Social media helps deputies track down illegal dumper

HEMET — A Hemet man trying to save a few dollars worth of dump fees is facing an entire community’s scrutiny, anger, and frustration, after cell phone footage of him dumping an entire trailer load of building and construction waste material was posted to social media.

The short, 24-second video quickly led to the man’s identification and the illegal dumper is now being held accountable. He was not only forced to return to clean up his mess – which was so large it required the use of a Bobcat – he now faces fines and fees, not to mention the potential for lost wages if he faces court proceedings over the incident.

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Deputies assigned to Hemet Sheriff’s Station were first alerted to the illegal dumping Friday, Dec. 14, after a man reported capturing cell phone footage of another man illegally dumping. The incident happened along a dirt extension of Santa Fe St., just east of Diamond Valley Golf Course, in an unincorporated area south of Hemet.

Cell phone footage of an illegal dumping led to a Hemet man returning to clean up his mess. Will Whelan/Hemet Valley Incidents photo

In addition to filing a report the person who captured the cell phone footage, who wishes to remain anonymous at this time, sent his short video to Will Whelan, founder of Facebook’s Hemet Valley Incidents.

During the video, the anonymous poster is holding his cell phone while running toward the illegal dumper. The video-taker can be heard yelling, “This’s not a dump site, dude,” as a man behind the wheel of a gold or tan pickup truck continues dumping a 30-foot trailer load of construction waste before racing away from the area.

Whelan shared the video with Hemet Valley Incidents‘ nearly 56,000 members and the tips and leads about a Hemet man and his local construction business immediately began pouring in.

With the video as evidence, deputies quickly tracked the man down and on Sunday ordered him to return to the scene of his crime and clean up the large mess; which consisted of dirt, tree branches, broken pieces of concrete, plaster, and other construction waste materials.

Faced with the video evidence of his misdeeds, the man had little choice but to comply and, just 48-hours after illegal dumping, returned to the location with his trailer and a Bobcat skid-steer loader.  Without admitting he was the man filmed dumping the refuse, a Hemet resident later posted photos of his cleanup process in the comments section of the original post that led to the dumper’s own front door.

“Social media is the new tool that helps bring the communities together and keep residents informed,” Whelan later said of his page’s followers’ participation and help in so quickly identifying the illegal dumper and holding him accountable for his actions.

“Before social media, criminals used to get away with a lot more crimes and citizens were basically left in the dark about what types of crimes are happening all around them, in their own communities,” said Whelan. “But now, there is a new and effective threat that we, the citizens, are able to use against the criminals, and it’s the power of social media.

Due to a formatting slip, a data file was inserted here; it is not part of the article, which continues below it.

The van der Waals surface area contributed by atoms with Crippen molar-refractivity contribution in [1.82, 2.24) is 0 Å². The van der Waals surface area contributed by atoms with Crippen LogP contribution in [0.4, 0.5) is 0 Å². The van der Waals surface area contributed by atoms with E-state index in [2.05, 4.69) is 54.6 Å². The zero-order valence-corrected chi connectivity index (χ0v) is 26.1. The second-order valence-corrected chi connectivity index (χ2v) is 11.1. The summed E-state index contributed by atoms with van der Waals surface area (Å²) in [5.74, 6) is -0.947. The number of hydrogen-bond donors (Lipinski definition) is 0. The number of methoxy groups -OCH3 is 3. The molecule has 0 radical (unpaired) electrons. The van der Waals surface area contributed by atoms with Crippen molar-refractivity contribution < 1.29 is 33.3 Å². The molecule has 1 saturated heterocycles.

“Now, all you have to do is get video or photographic evidence, turn it over to law enforcement and see if it’s okay to post on social media, and usually within a few days after posting on the internet, criminals are tracked down thanks to concerned citizens,” Whelan explained.

Asked what he would say to other people considering using the San Jacinto valley as their personal dumping grounds Whelan’s advice was simple, “Stop trashing our community. We’ll eventually catch you and we will not hesitate to make an example out of you.”

Click any image to open full-size gallery.

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Contact the writer: trevor.rcns@gmail.com

Trevor Montgomery, 47, moved last year to the Intermountain area of Shasta County from Riverside County and runs Riverside County News Source and Shasta County News Source. Additionally, he writes for several other news organizations; including Riverside County based newspapers, Valley News, The Valley Chronicle, and Anza Valley Outlook; as well as Bonsall/Fallbrook Village News in San Diego County and Mountain Echo in Shasta County.

Trevor spent 10 years in the U.S. Army as an Orthopedic Specialist before joining the Riverside County Sheriff’s Department in 1998. He was medically retired after losing his leg, breaking his back, and suffering both spinal cord and brain injuries in an off-duty accident. (Click here to see segment of Discovery Channel documentary of Trevor’s accident.)

During his time with the sheriff’s department, Trevor worked at several different stations; including Robert Presley Detention Center, Southwest Station in Temecula, Hemet/Valle Vista Station, Ben Clark Public Safety Training Center, and Lake Elsinore Station; along with other locations.

Trevor’s assignments included Corrections, Patrol, DUI Enforcement, Boat and Personal Water-Craft based Lake Patrol, Off-Road Vehicle Enforcement, Problem Oriented Policing Team, and Personnel/Background Investigations. He finished his career while working as a Sex Crimes and Child Abuse Investigator and was a court-designated expert in child abuse and child sex-related crimes.

Trevor has been married for more than 28 years and was a foster parent to more than 60 children over 13 years. He is now an adoptive parent and his “fluid family” includes 13 children and 15 – but soon to be 16 – grandchildren.

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